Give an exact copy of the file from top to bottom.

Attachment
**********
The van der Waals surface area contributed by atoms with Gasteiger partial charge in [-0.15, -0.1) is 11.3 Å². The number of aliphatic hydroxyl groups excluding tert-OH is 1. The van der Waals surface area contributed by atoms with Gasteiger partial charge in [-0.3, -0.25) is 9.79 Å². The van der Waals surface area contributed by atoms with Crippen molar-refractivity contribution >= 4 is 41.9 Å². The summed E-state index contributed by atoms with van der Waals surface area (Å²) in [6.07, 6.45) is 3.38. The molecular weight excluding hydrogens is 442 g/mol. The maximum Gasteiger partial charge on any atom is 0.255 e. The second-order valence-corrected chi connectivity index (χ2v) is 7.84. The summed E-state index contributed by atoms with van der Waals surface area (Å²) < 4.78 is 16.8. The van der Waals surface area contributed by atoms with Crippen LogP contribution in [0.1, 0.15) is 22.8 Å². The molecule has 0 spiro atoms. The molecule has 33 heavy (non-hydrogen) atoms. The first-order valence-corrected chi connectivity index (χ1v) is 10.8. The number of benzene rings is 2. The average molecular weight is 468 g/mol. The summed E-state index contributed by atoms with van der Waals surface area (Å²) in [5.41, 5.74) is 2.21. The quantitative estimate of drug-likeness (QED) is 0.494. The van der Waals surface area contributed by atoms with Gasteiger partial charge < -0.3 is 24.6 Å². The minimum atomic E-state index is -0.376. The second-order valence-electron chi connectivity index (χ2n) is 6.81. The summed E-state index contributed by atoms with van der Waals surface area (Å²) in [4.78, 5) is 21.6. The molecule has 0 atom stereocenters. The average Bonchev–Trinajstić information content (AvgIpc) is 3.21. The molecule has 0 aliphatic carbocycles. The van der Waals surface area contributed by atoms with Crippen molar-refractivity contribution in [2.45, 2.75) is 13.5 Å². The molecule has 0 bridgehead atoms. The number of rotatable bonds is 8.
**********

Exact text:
The van der Waals surface area contributed by atoms with Gasteiger partial charge in [-0.15, -0.1) is 11.3 Å². The number of aliphatic hydroxyl groups excluding tert-OH is 1. The van der Waals surface area contributed by atoms with Gasteiger partial charge in [-0.3, -0.25) is 9.79 Å². The van der Waals surface area contributed by atoms with Crippen molar-refractivity contribution >= 4 is 41.9 Å². The summed E-state index contributed by atoms with van der Waals surface area (Å²) in [6.07, 6.45) is 3.38. The molecular weight excluding hydrogens is 442 g/mol. The maximum Gasteiger partial charge on any atom is 0.255 e. The second-order valence-corrected chi connectivity index (χ2v) is 7.84. The summed E-state index contributed by atoms with van der Waals surface area (Å²) < 4.78 is 16.8. The van der Waals surface area contributed by atoms with Crippen LogP contribution in [0.1, 0.15) is 22.8 Å². The molecule has 0 spiro atoms. The molecule has 33 heavy (non-hydrogen) atoms. The first-order valence-corrected chi connectivity index (χ1v) is 10.8. The number of benzene rings is 2. The average molecular weight is 468 g/mol. The summed E-state index contributed by atoms with van der Waals surface area (Å²) in [5.41, 5.74) is 2.21. The quantitative estimate of drug-likeness (QED) is 0.494. The van der Waals surface area contributed by atoms with Gasteiger partial charge < -0.3 is 24.6 Å². The minimum atomic E-state index is -0.376. The second-order valence-electron chi connectivity index (χ2n) is 6.81. The summed E-state index contributed by atoms with van der Waals surface area (Å²) in [4.78, 5) is 21.6. The molecule has 0 atom stereocenters. The average Bonchev–Trinajstić information content (AvgIpc) is 3.21. The molecule has 0 aliphatic carbocycles. The van der Waals surface area contributed by atoms with Crippen molar-refractivity contribution in [2.45, 2.75) is 13.5 Å². The molecule has 0 bridgehead atoms. The number of rotatable bonds is 8.